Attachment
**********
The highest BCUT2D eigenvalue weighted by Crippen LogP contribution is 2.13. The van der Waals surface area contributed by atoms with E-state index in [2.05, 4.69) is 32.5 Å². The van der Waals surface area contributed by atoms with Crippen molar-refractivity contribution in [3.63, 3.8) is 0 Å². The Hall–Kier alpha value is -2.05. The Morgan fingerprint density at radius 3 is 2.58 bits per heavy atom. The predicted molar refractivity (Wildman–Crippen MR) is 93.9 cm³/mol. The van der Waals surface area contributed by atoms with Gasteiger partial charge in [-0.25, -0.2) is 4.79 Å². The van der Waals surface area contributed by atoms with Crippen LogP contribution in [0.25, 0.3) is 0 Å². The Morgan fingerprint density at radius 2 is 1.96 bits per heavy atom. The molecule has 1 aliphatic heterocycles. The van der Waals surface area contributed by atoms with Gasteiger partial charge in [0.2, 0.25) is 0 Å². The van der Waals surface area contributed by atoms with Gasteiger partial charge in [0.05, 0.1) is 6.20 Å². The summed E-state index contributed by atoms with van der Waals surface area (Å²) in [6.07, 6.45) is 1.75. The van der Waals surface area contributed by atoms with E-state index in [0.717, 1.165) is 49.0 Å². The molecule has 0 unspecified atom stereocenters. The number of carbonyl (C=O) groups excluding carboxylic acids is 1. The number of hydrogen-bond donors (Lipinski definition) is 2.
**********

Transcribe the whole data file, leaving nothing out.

The highest BCUT2D eigenvalue weighted by Crippen LogP contribution is 2.13. The van der Waals surface area contributed by atoms with E-state index in [2.05, 4.69) is 32.5 Å². The van der Waals surface area contributed by atoms with Crippen molar-refractivity contribution in [3.63, 3.8) is 0 Å². The Hall–Kier alpha value is -2.05. The Morgan fingerprint density at radius 3 is 2.58 bits per heavy atom. The predicted molar refractivity (Wildman–Crippen MR) is 93.9 cm³/mol. The van der Waals surface area contributed by atoms with Gasteiger partial charge in [-0.25, -0.2) is 4.79 Å². The van der Waals surface area contributed by atoms with Crippen LogP contribution in [0.25, 0.3) is 0 Å². The Morgan fingerprint density at radius 2 is 1.96 bits per heavy atom. The molecule has 1 aliphatic heterocycles. The van der Waals surface area contributed by atoms with Gasteiger partial charge in [0.2, 0.25) is 0 Å². The van der Waals surface area contributed by atoms with Gasteiger partial charge in [0.05, 0.1) is 6.20 Å². The summed E-state index contributed by atoms with van der Waals surface area (Å²) in [6.07, 6.45) is 1.75. The van der Waals surface area contributed by atoms with E-state index in [0.717, 1.165) is 49.0 Å². The molecule has 0 unspecified atom stereocenters. The number of carbonyl (C=O) groups excluding carboxylic acids is 1. The number of hydrogen-bond donors (Lipinski definition) is 2.